My debut book, The Strength of Water: An Asian American Coming of Age Memoir, is due out 2022, from Balestier Press. Stay tuned!
Water is fluid, soft, yielding. But water will wear away rock…what is soft is strong.Lao Tzu
In 1920s Detroit, King Ying stands on a box to iron clothes in her parent’s laundry business and endures taunts of Ching-Ching Chinaman on the playground. She dreams of a home and the elegance of her Jane Arden paper dolls. But when her father incurs steep debts during the Great Depression, he sends her far from hope to live in his ancestral village.
In remote Tai Ting Pong in the Guangdong province of China, King Ying feels as foreign in the land of her heritage as she did in the country of her birth. There, she must survive hunger, deadly superstition, and Japanese invasion. When a guardian angel helps her return to California, it’s a chance to seize her American dream … if she can overcome mid-20th century racism, those who prey on the economically vulnerable, and her family’s toxic expectations about marriage.
In this debut memoir, Karin K. Jensen records her mother’s transpacific quest for identity, survival, and new world dreams. The Strength of Water is a work of Asian American history told through one family’s experiences.
The Strength of Water is an Asian American memoir spanning nearly a century that touches on themes of identity, racism, and stereotypes while offering exquisite period details of immigrant life in the U.S. and third-world conditions in China. It is a story of dual identity and life on the margins, revealing the humanity behind the stereotypes of Chinese American laborers, how they lived, and what they felt.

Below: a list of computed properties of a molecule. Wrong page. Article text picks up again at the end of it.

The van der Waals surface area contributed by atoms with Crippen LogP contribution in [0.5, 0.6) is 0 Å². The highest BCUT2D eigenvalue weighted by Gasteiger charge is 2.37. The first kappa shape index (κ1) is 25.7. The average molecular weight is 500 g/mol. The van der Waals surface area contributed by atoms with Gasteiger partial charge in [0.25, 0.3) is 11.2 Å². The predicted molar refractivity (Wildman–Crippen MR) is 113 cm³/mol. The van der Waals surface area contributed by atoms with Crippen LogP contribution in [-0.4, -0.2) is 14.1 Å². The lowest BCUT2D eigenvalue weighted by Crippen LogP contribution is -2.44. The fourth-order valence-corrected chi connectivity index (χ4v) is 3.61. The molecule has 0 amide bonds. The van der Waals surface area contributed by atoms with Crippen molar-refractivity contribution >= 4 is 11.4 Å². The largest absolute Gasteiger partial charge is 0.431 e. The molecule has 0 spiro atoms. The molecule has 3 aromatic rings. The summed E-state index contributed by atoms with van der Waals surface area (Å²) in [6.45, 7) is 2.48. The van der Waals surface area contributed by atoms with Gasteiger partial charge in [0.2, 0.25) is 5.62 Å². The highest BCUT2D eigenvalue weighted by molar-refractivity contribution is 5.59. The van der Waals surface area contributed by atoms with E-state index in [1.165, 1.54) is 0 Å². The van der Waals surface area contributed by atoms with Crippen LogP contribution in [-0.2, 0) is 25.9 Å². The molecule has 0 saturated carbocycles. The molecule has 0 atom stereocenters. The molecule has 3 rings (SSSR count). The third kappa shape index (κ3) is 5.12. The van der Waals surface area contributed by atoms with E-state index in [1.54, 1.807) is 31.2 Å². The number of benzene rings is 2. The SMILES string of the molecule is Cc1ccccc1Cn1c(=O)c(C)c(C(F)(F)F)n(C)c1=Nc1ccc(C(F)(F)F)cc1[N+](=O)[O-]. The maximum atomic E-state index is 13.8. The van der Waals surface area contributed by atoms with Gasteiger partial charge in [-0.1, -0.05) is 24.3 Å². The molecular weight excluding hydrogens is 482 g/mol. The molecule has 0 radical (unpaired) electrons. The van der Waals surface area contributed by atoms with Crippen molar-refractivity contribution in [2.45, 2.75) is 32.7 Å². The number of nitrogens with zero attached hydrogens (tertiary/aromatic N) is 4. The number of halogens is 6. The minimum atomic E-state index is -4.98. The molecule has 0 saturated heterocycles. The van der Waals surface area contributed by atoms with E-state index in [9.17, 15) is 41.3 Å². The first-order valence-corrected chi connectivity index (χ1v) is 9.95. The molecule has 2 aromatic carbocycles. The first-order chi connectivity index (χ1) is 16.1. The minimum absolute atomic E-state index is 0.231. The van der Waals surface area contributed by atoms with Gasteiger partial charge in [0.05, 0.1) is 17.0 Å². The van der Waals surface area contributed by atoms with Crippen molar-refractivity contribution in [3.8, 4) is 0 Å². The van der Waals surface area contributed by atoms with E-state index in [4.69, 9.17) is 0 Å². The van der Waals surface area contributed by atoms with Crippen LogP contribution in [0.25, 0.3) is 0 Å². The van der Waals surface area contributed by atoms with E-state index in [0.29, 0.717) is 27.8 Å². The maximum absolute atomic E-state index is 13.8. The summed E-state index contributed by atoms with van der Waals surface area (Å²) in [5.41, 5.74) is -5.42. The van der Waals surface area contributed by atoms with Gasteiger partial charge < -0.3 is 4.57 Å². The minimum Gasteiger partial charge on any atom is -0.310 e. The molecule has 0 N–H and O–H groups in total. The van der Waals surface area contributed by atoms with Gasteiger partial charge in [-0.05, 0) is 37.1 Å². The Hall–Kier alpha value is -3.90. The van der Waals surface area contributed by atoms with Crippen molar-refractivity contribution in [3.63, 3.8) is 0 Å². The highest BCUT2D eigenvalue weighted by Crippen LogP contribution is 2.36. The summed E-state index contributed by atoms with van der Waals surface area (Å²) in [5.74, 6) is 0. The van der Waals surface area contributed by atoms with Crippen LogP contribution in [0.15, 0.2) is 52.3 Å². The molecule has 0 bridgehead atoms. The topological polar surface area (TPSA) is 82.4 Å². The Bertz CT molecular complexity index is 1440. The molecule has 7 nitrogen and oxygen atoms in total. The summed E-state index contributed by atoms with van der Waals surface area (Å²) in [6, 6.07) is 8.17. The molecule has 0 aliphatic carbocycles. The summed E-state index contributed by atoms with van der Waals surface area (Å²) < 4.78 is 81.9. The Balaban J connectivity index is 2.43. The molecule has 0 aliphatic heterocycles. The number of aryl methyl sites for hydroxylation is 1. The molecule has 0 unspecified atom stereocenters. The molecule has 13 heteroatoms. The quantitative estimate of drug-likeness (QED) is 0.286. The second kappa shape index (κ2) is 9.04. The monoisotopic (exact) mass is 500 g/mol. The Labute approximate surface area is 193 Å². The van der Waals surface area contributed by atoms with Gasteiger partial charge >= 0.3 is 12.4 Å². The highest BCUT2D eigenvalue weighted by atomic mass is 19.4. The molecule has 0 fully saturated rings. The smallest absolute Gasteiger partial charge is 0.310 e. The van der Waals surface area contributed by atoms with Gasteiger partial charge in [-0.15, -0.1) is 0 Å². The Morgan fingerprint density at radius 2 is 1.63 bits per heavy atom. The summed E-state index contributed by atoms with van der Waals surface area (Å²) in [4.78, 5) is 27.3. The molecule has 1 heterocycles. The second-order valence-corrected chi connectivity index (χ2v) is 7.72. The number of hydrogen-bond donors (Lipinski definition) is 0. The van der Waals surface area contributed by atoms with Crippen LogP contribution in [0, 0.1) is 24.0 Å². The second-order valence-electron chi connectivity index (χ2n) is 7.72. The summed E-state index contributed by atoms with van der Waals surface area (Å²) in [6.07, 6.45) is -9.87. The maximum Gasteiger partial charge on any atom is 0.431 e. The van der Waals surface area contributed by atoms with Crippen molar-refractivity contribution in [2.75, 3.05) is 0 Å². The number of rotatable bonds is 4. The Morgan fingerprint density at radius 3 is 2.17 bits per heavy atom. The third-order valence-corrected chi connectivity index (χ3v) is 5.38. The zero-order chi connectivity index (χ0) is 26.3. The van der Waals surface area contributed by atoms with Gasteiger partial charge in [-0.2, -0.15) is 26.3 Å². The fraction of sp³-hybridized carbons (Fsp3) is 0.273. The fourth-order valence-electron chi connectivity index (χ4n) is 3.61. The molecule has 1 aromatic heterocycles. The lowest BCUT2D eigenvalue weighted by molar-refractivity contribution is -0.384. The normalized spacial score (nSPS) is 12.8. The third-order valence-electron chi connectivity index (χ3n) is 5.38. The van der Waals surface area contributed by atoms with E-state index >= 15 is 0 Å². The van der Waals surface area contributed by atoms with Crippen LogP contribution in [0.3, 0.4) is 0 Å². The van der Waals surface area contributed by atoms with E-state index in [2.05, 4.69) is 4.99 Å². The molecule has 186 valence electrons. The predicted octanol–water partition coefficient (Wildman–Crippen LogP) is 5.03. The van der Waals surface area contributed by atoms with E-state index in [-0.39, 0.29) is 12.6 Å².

First-generation memoirs starting in the 1920s are hard to find as there are not many still living who recall it and who had the education and opportunity to publish such accounts. King Ying is an everyday heroine who is at once relatable in her working-class struggles and extraordinary in her unique background of starting life poor in the U.S. and returning to the greater deprivation and horror of 1930s rural China on the eve of war. There she overcame unimaginable difficulties to survive and return to the U.S.
We also see a fascinating portrait of life as a Chinese American woman in the 1940s and ‘50s in the San Francisco Bay Area, not only through King Ying’s experiences as a waitress but also through her and her sisters’ experiences as live-in domestic workers. Finally, we see the unique challenges of an interracial relationship when such marriages were still illegal in much of the U.S.
From the Author
Throughout my childhood, my mother told stories of growing up in her father’s Detroit laundry business during the infancy of the automobile industry and later in a Cantonese village on the eve of the Sino-Japanese war. She also spoke of what it was like to survive on her own as a teen waitress in mid-century California.
These stories felt like a mythology, so far removed from my experience as a middle-class girl growing up in the Bay Area. However, in later years, the stories became a guiding star for surviving difficulties, feeling compassion, and holding onto dreams. They are a tremendous gift to me and I hope to others. When I decided to set them down, I could hear my mother’s voice so clearly that I wrote in the first person.